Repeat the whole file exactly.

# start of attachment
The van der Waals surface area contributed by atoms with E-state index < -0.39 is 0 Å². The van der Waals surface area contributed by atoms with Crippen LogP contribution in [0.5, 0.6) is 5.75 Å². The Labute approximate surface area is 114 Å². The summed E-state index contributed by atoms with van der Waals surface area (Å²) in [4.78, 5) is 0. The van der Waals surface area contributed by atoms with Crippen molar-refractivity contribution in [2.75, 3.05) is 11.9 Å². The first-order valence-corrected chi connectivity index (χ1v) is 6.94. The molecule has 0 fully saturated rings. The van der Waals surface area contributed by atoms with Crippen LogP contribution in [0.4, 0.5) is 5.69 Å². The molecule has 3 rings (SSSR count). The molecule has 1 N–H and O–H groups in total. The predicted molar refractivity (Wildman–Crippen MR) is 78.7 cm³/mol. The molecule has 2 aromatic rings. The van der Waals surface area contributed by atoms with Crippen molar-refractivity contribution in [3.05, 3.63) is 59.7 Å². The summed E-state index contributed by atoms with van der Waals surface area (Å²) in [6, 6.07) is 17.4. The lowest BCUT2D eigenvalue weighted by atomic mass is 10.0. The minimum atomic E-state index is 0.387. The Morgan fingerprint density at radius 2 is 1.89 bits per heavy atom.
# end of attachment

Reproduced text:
The van der Waals surface area contributed by atoms with E-state index < -0.39 is 0 Å². The van der Waals surface area contributed by atoms with Crippen LogP contribution in [0.5, 0.6) is 5.75 Å². The Labute approximate surface area is 114 Å². The summed E-state index contributed by atoms with van der Waals surface area (Å²) in [4.78, 5) is 0. The van der Waals surface area contributed by atoms with Crippen molar-refractivity contribution in [2.75, 3.05) is 11.9 Å². The first-order valence-corrected chi connectivity index (χ1v) is 6.94. The molecule has 0 fully saturated rings. The van der Waals surface area contributed by atoms with Crippen LogP contribution in [0.4, 0.5) is 5.69 Å². The molecule has 3 rings (SSSR count). The molecule has 1 N–H and O–H groups in total. The predicted molar refractivity (Wildman–Crippen MR) is 78.7 cm³/mol. The molecule has 2 aromatic rings. The van der Waals surface area contributed by atoms with Crippen molar-refractivity contribution in [3.05, 3.63) is 59.7 Å². The summed E-state index contributed by atoms with van der Waals surface area (Å²) in [6, 6.07) is 17.4. The lowest BCUT2D eigenvalue weighted by atomic mass is 10.0. The minimum atomic E-state index is 0.387. The Morgan fingerprint density at radius 2 is 1.89 bits per heavy atom.